Today, off Alexander Road, I stepped into a time machine. It was powder blue.

I settled in among four forest green cushions. My safety device was the color of bottle gentian. Its paddle was black and silver — a knight’s lance.

Thomas of Princeton Canoe and Kayak settled my craft onto a gravel slope between two weathered docks. He laid the paddle across my waiting palms, as though for a ceremony. A gentle nudge and I was off backwards, most appropriately into the Turning Basin.

Here, Lehigh’s coal-laden barges once bore dark wares to Princeton Town and Princeton U. Here ponderous barges turned, ultimately progressing to Philadelphia by the Delaware Bay or New York by Raritan’s Bay. A few strokes brought me right under the D&R Towpath. My kayak, buoyancy itself, transported me through that rock-edged birth canal into the D&R Canal. Pressing my paddle deep to the right turned me right. I was almost immediately beneath the Alexander Road Bridge. I delight in this Brigadoon moment, although I’m gliding under, not striding over, this bridge to another world:

If I’m lucky, I make it without the rumble of cars overhead. If I’m very lucky, I hear the Dinky behind me, tootling east toward Manhattan, — polar opposite of my current setting. In these shadowy reaches, there is the strong whiff of tar from other eras. Today, no swallows chitter, let alone part my hair. It is August. Their own incredible journey has begun.

I’m luckier with my bridge than Brigadoon’s people. Time was crucial to them — a very specific moment in a very specific epoch, with precise rules to be followed or else. In my sky-blue craft, all time drops away.

It’s overcast, intensifying the colors of canal-side blooms. Spires of cardinal flower erupt like fireworks. My craft has a mind of its own, heading straight for that scarlet. I rejoice, as cardinal flower is a sign of healthy water. Their presence is triumph and gift, to all who preserve and tend land and water in the Princeton region.

When it’s sunny, I tend to paddle diligently, sometimes even counting strokes. Not today. What is it about oyster skies that inspires leisureliness, laziness? Speed is not the point, nor even destination.

Suddenly, in dappled light, I am dwarfed by marsh mallows. Pleated hollyhock-like blooms of strawberry ice cream pink flutter high above my head. Alice-in-Wonderland time. Our Lenni Lenape predecessors prepared a gelatinous sweet from the roots of these mallows — hence our name for one of the ingredients of S’mores. Ever since childhood’s Hiawatha, I’ve been convinced Indians know far more than we. I long to taste their marsh mallow dessert.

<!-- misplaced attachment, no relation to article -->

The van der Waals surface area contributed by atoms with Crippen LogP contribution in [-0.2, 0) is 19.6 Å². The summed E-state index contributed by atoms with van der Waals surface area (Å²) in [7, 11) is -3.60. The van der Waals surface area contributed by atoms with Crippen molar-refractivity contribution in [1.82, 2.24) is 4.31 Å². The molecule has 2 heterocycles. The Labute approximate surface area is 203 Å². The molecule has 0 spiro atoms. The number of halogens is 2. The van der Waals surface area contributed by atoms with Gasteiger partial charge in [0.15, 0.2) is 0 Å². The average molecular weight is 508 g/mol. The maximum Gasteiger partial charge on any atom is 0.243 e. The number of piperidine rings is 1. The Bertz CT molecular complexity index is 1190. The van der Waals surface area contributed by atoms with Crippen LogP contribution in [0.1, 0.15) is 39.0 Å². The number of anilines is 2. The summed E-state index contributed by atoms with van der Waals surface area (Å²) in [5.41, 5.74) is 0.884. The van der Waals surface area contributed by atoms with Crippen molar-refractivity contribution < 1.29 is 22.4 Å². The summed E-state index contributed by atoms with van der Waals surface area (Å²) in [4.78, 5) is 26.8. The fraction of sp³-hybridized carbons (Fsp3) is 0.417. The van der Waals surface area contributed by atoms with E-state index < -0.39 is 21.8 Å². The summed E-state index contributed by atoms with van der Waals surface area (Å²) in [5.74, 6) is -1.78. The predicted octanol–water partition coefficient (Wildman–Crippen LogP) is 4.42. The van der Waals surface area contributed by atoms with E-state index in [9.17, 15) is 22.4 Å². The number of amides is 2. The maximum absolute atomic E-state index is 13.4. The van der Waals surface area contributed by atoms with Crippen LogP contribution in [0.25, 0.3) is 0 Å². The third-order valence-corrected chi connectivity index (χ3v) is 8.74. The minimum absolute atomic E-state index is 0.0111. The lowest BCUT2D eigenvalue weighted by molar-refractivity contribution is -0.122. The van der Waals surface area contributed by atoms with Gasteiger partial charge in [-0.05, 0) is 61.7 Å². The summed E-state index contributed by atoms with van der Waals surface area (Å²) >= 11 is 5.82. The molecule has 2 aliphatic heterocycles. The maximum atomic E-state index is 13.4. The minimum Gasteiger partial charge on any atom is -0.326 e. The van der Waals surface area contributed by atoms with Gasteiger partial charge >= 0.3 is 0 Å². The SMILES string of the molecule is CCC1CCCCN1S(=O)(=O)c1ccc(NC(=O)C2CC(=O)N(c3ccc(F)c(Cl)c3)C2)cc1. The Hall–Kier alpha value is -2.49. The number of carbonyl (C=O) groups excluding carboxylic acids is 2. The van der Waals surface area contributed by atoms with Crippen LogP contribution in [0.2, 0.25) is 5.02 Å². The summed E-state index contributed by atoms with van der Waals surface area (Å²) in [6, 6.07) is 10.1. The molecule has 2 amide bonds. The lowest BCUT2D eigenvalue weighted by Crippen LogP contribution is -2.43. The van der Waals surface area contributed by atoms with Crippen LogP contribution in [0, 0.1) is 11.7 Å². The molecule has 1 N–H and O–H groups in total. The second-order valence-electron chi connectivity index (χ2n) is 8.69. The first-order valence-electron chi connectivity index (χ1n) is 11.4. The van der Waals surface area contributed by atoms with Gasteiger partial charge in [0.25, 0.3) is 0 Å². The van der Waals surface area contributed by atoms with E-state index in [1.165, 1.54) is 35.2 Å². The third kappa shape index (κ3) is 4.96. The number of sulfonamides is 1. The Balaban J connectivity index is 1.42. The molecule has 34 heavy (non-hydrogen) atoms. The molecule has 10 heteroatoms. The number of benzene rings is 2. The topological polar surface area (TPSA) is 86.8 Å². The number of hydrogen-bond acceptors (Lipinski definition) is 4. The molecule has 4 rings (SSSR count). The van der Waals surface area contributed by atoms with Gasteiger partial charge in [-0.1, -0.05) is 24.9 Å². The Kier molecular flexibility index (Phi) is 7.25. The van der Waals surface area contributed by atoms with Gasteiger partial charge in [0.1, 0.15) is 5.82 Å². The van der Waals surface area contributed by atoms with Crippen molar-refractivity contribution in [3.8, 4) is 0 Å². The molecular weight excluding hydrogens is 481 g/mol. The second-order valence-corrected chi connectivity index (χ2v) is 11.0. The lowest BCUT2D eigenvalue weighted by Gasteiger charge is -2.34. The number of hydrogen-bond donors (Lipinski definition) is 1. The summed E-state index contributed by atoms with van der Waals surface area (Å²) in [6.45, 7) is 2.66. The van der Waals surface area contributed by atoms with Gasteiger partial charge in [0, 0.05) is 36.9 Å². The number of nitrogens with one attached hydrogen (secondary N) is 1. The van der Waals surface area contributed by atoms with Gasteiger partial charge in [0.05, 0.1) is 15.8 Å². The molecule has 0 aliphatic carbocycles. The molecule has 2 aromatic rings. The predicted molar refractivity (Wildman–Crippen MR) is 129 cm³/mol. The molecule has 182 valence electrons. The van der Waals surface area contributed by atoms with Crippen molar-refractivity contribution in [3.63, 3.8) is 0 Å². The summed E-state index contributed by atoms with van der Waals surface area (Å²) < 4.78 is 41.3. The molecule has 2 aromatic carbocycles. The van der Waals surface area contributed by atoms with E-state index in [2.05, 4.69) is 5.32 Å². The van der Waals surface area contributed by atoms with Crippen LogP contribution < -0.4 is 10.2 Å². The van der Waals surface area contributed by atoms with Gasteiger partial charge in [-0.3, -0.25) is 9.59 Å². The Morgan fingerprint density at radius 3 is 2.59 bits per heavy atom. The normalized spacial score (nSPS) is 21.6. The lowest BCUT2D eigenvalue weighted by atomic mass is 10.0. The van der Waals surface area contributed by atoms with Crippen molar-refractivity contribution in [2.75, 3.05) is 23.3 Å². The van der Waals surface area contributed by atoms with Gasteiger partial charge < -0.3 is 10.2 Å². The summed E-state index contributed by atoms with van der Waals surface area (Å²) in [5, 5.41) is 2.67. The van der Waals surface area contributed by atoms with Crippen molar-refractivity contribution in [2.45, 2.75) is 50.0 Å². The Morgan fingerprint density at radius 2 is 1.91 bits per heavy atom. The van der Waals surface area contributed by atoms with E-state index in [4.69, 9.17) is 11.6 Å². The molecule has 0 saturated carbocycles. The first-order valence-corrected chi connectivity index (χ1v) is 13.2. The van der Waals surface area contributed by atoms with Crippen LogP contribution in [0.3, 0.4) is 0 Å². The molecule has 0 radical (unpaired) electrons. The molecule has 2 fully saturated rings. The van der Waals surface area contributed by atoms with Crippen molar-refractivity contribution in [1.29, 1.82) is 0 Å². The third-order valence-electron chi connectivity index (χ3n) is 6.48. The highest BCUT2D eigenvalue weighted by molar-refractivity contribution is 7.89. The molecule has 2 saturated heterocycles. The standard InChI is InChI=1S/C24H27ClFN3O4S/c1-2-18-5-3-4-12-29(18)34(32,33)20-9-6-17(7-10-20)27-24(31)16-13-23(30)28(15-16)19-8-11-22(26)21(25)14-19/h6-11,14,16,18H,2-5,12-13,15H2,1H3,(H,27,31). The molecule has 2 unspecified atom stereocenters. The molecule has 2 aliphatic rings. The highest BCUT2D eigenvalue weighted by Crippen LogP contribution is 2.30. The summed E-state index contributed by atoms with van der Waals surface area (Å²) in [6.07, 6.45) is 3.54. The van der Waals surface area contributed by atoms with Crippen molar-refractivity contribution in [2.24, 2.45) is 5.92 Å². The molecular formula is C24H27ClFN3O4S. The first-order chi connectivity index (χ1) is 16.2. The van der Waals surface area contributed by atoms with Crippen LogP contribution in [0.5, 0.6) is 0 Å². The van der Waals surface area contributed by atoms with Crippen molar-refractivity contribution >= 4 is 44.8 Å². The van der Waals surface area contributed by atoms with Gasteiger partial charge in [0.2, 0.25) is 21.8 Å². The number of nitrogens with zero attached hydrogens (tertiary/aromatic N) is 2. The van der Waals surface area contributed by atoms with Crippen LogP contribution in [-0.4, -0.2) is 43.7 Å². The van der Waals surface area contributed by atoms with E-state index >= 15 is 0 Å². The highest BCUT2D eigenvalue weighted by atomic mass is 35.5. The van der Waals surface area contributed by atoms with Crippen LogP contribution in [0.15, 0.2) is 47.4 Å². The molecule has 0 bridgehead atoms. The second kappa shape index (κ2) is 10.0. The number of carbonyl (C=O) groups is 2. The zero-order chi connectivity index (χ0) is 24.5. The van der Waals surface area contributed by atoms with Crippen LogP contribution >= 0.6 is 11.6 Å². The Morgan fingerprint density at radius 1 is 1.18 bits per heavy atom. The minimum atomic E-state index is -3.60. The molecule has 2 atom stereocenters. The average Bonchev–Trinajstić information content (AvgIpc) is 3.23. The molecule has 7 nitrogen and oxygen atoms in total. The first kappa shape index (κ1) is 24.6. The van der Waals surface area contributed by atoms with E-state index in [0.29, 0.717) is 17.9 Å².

The kayak, like a determined retriever, noses me toward other mallows — one the color of clouds, another a most determined magenta. Back in canal-central, I am dazzled by the beauty of these lofty flowers, doubled in the water.

Dark dragonflies dance from bank to bank. It’s a blessing when one lands on my prow. But it never stays long enough.

I glide near a glossy painted turtle. Kayakers are so one with the elements that turtles neither leap nor glide into water as we pass.

On a bank right along here, a Manhattan friend and I watched a vulture devour a fawn. The bird, eye-to-eye, raised both wings like the avenging angel. It hissed at Janet, who had been in the City a little over an hour ago. “Don’t worry,” she soothed. “I don’t want your lunch.”

Not far from here, I spent a good 45 minutes with a little green heron, performing his morning ablutions. I left before he did. Also, south of Alexander, a double-crested cormorant led me like a tour guide, always the precise distance from my prow, for more than half an hour. But why am I slipping into time references? I’m in the time machine.

A battle is going on, all along the sunny side. Mauve sedum pounces upon anything daring to grow on these banks. This viney plant could mean the end of invasive purple loosetrife. But greedy sedum also overtakes the rare cardinal flower. Here and there, jewelweed blossoms peek out amidst sage-green sedum foliage. Jewelweed here is a darker orange than I’ve ever seen — maybe stress changes its hue? These frail blossoms look like prisoners waiving orange handkerchiefs to attract rescuers before it’s too late.

It’s time to dip both hands into the Canal. OOOO! Cold! We’ve had so many nights near and even below 60, this August. My hand-dipping is a ritual, a connection with the Canal that, in its heyday, was the lifeblood of our region. Why does no one realize that our Canal once out-carried the Erie?

What I care about is that the D&R Canal is gently carrying me in my blue slipper-craft. I do the hand ritual again, gratefully letting our Canal baptize me.

One of the most pleasing aspects of kayaking is being down inside the craft, inside the water. Sometimes I can feel the whisk-rippling of wavelets along the prow.

August is the silent time for birds. No more territorializing nor courting, no pretending their nest is on high when it’s really tucked in the roots of a tree. This may be the longest time I’ve ever been on the Canal without hearing a bird. I might have seen a kingfisher zigging and zagging way ahead — his trajectory correct for the species. But, since he’s not giving his rattley call, I’ll never know.

No one would believe U.S. 1 is to my left, humming with various intensities. Nor that Trenton, Camden, Philly, even New York are not that far away. I can hear leap of fish, slip of frog.

I am alone on water the hue of antique pewter. Clouds have parted enough to reveal a thin swathe of ice-blue, above me, below me. Paddling back toward the Alexander Road Bridge, I am cleaving sky. Timelessly.

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